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born of the spirit. In other words physical life is distinct from spiritual life. In his deliberations with the Samaritan woman Christ clarified that God is a spirit (see John 4). This is supported by the narrative in the opening chapter of John’s Gospel which clarifies that anyone who accepts Christ’s sacrifice is given the power to become a child of God – a spiritual child. The same chapter clarifies that in Christ is life and that, that life is the light of men. To cement the position Christ explained (see John 10:10) that He came into the world that we might have abundant life (spiritual life). In summary, whatever is born of God is spiritual but no one can be born of God without passing through the womb of spiritual life which is Christ. Easter is therefore a celebration of the resurrection from spiritual death to spiritual life. With an understanding of what Easter is really all about, it is a time for stocktaking, and an opportunity for sober reflection and self examination. Do we thinking about our lives in resurrection terms? Are we examining ourselves to identify spiritually dead mindsets or activities? For the Christian, the significance of Easter should go beyond the ceremonial pomp and pageantry and instead, be a time for reflection on our life journey.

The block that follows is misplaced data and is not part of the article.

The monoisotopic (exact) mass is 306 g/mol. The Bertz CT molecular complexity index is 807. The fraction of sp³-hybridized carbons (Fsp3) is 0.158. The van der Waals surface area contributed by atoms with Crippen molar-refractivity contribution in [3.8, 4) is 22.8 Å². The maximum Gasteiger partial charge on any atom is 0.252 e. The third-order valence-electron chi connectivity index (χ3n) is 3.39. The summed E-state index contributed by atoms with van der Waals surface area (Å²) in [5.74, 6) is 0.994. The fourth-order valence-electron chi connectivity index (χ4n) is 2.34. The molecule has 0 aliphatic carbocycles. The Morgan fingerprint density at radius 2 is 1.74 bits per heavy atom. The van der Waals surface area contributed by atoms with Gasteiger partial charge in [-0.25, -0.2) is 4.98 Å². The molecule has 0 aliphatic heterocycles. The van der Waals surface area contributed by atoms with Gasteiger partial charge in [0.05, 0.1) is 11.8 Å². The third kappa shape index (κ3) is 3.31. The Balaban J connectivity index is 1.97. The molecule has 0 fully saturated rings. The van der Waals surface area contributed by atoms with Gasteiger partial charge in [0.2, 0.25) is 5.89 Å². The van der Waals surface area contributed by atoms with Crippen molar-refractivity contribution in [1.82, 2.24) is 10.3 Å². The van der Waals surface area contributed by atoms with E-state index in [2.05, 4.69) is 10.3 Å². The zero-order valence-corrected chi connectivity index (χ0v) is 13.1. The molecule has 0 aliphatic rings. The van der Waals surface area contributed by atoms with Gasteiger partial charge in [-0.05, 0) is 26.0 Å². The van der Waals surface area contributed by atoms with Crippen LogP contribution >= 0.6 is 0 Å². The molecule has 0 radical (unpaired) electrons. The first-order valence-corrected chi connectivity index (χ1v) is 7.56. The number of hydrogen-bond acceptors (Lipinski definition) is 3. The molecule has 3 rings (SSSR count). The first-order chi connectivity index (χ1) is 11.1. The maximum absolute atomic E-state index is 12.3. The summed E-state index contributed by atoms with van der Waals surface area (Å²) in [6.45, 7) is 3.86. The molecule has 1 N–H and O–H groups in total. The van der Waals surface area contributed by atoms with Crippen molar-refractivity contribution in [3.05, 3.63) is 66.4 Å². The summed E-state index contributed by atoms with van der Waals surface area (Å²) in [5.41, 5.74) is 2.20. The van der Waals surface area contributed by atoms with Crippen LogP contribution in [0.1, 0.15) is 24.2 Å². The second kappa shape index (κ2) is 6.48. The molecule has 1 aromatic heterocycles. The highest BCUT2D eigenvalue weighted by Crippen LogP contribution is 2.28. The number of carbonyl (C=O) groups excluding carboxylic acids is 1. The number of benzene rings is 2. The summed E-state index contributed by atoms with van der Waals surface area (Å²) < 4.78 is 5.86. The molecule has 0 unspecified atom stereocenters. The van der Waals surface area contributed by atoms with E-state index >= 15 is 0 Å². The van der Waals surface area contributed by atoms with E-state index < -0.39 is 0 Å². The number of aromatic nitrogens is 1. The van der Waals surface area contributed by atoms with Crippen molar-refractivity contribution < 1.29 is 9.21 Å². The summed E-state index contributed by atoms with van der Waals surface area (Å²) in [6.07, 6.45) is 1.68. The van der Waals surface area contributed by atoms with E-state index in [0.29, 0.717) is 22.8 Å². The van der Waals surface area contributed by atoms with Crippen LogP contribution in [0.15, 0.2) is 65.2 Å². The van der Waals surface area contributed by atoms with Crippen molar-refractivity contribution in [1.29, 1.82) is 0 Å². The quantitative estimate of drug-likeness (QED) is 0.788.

What are we doing with the new life He gave us? Are we using that new life to pursue the great commission (see Mark 16) or are we pursuing a worldly agenda where the rewards are both received and depleted here on earth? What is dead in our lives that desperately need resurrection? Do we have visions that are laying dormant thanks to procrastination, fatigue or discouragement? Easter is an opportune season to bring them before Christ and seek His assistance in raising them back to life. Let’s not forget that Christ was not only raised to life by the Holy Spirit, but He was also seated at the right hand of God the Father far above every principality, dominion and power and given a name that is above all names in this world and the one to come. The bible makes clear that the church has also been raised together with Christ. This means that there can be no successful opposition to those desires, visions and plans that have been given to us by Him. To celebrate Easter in a religious fashion, merely going through the motions, will be another missed opportunity for us to step into the next level or phase of life that He has planned for us. Let Easter mean more than another annual celebration; let it be a season of reflection that results in the resurrection of dead things in or around us.

Outflow March 2012  

Outflow magazine March edition